Trump will quite plausibly claim that the recent stock market downturn is not his fault, but his critics will provably point out that he was always willing to take credit for the recent record highs. He “tweeted” about it 56 times, boasted about it in public pronouncements far more often, including that long-forgotten State of the Union speech he gave just a week or so ago, and for now he’s deprived of a favorite bragging point. He could turn on a dime and make the populist claim that he’ll gladly trade a workingman’s pay hike for some fat-cat investor’s coupon-clipping, and brag about how he prescient he was back in the campaign when he claimed the record stock market highs of President Barack Obama’s administration were just a great big bubble about to burst, but after all the boasts about those Wall Street records and given Trump’s limited vocabulary it’s a very complicated argument to make.
The sorts of people who do grasp such complicated economic arguments immediately recognize the Fed’s complicated role in all of this, and are probably aware that Trump has recently appointed its new chairman. The previous chairman was chairwoman Janet Yellen, who was generally well regarded by by all the smart people with the smart money for her open spigot policies in the early stages of recovery from the 2008 recession and gradual reductions during the slower-than-usual but longer-than-ever recovery that lasted through Trump’s first year.
It’s a longstanding presidential tradition to appoint a generally well-regarded Fed chairman to a second term regardless of the party that had made the first appointment, but Trump isn’t much for longstanding presidential traditions and to replace Yellen with his own guy. Of course Trump chose a guy, Jerome Powell, but he’s a former under secretary for domestic finance at the Treasury Department and is widely expected to be the same sort of apolitical number-crunching policy wonk as Yellen, and along with all the stock holders we’ll be eager to see how he responds. Trump is probably wondering, too, as it will be hard to blame Yellen for a downturn that began shortly after she was replaced by Trump.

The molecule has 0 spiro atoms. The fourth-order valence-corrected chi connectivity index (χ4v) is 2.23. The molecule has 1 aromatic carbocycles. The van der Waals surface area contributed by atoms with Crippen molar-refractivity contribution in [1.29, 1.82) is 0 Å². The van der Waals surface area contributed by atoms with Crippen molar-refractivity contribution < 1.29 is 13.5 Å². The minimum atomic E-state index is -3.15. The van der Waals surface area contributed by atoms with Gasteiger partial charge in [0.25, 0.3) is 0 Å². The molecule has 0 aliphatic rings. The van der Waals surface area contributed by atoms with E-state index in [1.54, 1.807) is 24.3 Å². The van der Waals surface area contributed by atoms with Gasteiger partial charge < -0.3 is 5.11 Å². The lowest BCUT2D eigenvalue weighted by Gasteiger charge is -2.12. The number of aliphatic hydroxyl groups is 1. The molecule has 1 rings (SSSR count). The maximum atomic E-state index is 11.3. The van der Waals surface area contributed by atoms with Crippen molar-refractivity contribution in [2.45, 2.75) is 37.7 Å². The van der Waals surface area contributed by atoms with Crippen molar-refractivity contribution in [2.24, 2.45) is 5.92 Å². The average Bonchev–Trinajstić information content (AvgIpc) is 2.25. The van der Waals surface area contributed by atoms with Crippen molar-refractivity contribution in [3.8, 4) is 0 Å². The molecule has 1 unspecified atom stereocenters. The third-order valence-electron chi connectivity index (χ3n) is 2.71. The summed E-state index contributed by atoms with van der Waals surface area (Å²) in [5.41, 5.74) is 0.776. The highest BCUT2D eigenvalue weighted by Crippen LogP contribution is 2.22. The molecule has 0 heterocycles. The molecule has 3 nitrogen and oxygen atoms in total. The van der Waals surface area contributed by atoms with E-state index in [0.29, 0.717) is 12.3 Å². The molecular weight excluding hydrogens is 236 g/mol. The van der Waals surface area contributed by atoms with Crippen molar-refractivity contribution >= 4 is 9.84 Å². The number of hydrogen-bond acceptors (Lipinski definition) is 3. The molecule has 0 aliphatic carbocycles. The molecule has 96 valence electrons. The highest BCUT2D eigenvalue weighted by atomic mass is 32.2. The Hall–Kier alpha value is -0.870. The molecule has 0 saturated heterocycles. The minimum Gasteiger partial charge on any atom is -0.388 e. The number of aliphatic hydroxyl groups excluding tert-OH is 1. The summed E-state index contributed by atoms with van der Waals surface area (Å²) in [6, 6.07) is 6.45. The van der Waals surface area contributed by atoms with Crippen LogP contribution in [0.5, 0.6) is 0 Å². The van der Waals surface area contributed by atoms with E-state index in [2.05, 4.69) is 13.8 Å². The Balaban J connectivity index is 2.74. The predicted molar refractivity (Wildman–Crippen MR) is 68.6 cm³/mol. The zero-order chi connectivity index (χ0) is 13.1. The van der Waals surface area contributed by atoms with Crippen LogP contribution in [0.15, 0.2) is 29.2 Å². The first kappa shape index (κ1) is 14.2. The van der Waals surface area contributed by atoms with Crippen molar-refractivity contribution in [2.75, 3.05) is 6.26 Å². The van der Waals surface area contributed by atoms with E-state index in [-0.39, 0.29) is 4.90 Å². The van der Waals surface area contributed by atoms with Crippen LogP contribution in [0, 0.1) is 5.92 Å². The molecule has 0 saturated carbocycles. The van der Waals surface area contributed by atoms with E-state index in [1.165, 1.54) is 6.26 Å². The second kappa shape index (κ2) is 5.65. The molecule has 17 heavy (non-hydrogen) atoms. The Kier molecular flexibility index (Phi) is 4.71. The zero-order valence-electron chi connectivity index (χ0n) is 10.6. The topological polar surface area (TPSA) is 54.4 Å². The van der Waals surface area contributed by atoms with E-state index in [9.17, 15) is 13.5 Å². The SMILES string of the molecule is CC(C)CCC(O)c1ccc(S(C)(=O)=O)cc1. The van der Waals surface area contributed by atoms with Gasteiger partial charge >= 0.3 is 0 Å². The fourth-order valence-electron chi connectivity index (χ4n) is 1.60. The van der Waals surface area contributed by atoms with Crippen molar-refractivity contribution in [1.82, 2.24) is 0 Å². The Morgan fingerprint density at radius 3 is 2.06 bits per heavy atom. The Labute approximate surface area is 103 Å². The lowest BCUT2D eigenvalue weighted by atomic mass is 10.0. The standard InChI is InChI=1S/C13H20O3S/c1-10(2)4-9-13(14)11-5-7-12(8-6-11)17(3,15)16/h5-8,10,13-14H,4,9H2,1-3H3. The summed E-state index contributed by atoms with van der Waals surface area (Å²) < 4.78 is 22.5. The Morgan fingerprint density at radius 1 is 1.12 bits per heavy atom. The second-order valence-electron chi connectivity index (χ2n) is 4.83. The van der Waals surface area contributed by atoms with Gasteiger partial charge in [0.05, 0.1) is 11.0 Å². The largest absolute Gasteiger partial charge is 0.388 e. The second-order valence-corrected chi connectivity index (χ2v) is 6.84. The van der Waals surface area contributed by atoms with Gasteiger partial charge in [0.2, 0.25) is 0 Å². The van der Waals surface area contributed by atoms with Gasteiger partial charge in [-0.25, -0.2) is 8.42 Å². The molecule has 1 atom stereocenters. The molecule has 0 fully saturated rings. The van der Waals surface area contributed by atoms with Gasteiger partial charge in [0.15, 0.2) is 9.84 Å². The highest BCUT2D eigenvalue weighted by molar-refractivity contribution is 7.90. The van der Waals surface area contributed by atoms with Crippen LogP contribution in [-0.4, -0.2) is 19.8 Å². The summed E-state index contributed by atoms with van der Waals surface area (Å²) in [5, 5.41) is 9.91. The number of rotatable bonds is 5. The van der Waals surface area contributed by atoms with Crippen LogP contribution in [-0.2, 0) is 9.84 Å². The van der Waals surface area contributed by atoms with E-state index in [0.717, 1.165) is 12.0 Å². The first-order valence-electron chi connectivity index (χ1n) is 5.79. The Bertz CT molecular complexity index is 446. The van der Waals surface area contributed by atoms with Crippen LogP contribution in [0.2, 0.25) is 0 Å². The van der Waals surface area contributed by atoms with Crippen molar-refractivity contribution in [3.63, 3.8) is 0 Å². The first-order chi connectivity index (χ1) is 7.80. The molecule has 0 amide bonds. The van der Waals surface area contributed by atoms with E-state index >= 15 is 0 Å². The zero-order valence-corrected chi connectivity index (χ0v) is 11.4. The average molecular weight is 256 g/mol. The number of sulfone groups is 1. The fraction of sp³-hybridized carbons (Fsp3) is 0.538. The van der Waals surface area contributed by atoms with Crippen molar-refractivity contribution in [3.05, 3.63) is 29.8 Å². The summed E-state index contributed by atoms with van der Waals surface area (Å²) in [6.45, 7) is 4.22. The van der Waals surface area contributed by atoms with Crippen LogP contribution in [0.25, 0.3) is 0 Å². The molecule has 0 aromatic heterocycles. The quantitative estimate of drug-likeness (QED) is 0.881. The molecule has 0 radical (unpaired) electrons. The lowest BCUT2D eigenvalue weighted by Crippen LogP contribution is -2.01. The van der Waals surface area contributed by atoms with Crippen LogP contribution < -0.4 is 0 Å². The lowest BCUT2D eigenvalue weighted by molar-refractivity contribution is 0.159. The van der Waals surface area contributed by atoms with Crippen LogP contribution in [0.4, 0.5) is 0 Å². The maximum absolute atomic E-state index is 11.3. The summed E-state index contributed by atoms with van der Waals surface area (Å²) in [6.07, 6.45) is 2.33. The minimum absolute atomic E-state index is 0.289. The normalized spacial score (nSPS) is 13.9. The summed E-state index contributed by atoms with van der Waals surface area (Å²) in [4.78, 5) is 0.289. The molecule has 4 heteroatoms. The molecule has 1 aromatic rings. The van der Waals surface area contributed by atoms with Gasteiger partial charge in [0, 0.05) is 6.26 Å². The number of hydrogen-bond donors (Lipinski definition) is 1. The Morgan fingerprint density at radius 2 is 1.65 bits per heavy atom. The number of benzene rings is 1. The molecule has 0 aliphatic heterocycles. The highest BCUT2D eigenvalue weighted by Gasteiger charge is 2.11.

Our hope is that the stock markets and the broader economy both continue to fitfully prosper, and our expectation is that if it does Trump will take credit for it, and that if it doesn’t he’ll accept no blame. We wish Trump well with that whole “Russia thing,” too, but we hope that truth will prevail and expect that the special counsel will find plenty of it.

— Bud Norman

A Mixed Bag of Policy, Politics, and that Tax Bill

President Donald Trump at long last got a major piece of legislation to sign into law Wednesday, after the Republicans in congress rammed through a massive tax cut bill, but it remains to be seen if it will eventually count as a win. Trump and all those congressional Republicans are expecting the public will come to love the law, but for now it’s polling horribly and the Democrats are scoring the political points.
The bill runs more than 500 pages, and from our on-the-side-lines perspective it’s a rather mixed bag. Our guess is that the overall effect on the economy will be salutary, although not to the extent that the Republicans are hoping for, and that as usual the benefits won’t be equably distributed across the country, although not so inequitably as the Democrats are urging people to fear. Both parties should probably be hoping that it’s all largely forgotten by the time the next votes are cast in the mid-term elections.
The main feature of the bill is a slashing of the corporate tax rate from a world’s highest 35 percent to a more-typical-by-world-standards 21 percent, as  frankly and ill-advisedly admitted during a celebratory meeting with the congressional Republicans at the White House. Until then Trump had peddled the obvious fiction that the bill’s main feature is a big beautiful Christmas gift to America’s middle class, and he might come to wish he’d told the truth from the outset.